You’ve been asked numerous times about JRPGs, so time for something different: what are your favorite *W*RPGs (if any)?
Uh, none. I don’t really like any of them. I guess Mass Effect 2 sort of wins by default? Maybe Deus Ex? Least hated? Actually I liked Fable 1 way back when I was younger. Don’t know if I’d think the same now.
I’ve played at least some of Mass Effect 1 and 2 (beat), Dragon Age Origins (only started), deus ex, dxhr, Elder Scrolls 3 (started), 4 (beat), and 5 (started), Fallout 3 (started), Borderlands 1 (beat) and 2, Diablo 2 (beat), System Shock 2 (started), Planescape Torment (started), Fable: The Lost Chapters (beat), Risen 1 (beat) and 2 (started), Guild Wars, Jade Empire (started), Gothic 3(started), Dungeon Siege, Vampire the Masquerade Bloodlines (almost beat), Witcher 2 and 3, and Dark Messiah (beat).
Wait, yeah, Dark Messiah wins, if you count it. It’s kinda borderline.
If I had to sum them up, I think WRPGs have weak action gameplay, they’re a bit too bound to the concept of the character growing stronger rather than the player. The Witcher series improved at this over time, but in my opinion never really succeeded. Some attempted to investigate non-violent gameplay, pacifism, but it came down to just knowing the right dialogue options and sometimes having a skill level high enough, which doesn’t involve much interesting choice or dynamic. Either you can skip this fight or you don’t.
I think if Japanese RPGs are about the joy of growing stronger (grinding), Western ones are about the joy of personal expression (stat investing, character customization, or story choices). Both usually fail in my book, because neither try to really push interesting choices with short term consequences. They’re both caught up too much in the tradition their systems were born out of. Both were presumably inspired by dungeons and dragons and other tabletop RPGs in different ways originally, and since then have followed the tradition of the digital RPGs that came before them rather than really trying to make interesting combat systems, either from scratch (dark messiah), copying arcadey games (zelda, Ys), or using the format they had (SMT).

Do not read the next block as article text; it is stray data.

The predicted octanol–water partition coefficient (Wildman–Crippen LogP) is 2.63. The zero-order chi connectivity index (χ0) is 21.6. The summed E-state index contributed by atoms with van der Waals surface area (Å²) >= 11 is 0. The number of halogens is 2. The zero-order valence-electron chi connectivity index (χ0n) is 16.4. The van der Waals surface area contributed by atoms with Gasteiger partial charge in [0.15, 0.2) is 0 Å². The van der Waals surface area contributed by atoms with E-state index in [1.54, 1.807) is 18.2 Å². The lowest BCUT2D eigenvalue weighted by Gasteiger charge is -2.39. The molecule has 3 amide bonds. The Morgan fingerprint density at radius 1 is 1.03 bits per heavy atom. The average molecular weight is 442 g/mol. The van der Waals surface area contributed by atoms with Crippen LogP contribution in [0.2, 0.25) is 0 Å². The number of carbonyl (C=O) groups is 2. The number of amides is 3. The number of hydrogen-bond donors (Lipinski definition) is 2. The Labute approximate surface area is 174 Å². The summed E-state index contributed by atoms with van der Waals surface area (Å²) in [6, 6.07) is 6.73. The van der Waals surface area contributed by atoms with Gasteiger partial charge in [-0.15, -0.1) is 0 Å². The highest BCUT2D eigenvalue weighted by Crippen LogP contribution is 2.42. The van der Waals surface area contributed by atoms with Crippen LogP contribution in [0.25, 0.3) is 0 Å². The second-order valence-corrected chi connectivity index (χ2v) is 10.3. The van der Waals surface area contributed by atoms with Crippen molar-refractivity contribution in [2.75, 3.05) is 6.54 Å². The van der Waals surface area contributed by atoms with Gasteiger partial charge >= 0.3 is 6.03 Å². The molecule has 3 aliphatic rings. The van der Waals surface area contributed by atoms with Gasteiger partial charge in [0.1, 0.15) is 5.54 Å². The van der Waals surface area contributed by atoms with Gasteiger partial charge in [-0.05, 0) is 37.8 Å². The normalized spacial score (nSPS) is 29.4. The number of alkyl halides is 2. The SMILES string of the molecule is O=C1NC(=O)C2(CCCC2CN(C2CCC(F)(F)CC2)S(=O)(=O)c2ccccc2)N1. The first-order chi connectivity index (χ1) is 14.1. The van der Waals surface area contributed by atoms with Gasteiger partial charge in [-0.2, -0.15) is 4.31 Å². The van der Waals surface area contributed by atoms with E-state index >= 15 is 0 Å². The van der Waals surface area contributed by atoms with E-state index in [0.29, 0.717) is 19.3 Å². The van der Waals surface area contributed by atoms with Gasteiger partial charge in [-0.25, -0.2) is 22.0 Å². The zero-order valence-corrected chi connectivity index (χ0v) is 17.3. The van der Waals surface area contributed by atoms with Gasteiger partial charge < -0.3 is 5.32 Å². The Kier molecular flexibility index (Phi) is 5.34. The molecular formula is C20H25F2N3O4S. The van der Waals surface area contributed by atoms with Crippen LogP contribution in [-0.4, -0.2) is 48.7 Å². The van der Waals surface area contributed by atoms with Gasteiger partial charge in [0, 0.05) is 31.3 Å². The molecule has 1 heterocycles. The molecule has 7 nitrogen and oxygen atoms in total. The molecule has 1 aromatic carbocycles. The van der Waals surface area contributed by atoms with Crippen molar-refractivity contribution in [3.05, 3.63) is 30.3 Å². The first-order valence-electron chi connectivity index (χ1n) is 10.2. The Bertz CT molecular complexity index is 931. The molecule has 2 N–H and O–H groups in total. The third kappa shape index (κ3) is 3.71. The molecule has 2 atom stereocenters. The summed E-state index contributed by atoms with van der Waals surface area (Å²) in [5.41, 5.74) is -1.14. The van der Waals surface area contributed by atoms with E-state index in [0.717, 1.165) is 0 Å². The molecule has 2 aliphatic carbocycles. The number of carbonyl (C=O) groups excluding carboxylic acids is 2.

To me, stat systems like that are supplementary, they augment what you have rather than creating value in of themselves. They don’t have very strong short term consequences or much implication on short term consequence choices, so they’re not very challenging to work with. Sure, it’s cool to work out a new build, it’s cool to grow stronger and find stuff that was originally hard much easier, but both of those things are so far removed from the world of short term consequences, they’re almost outside the game.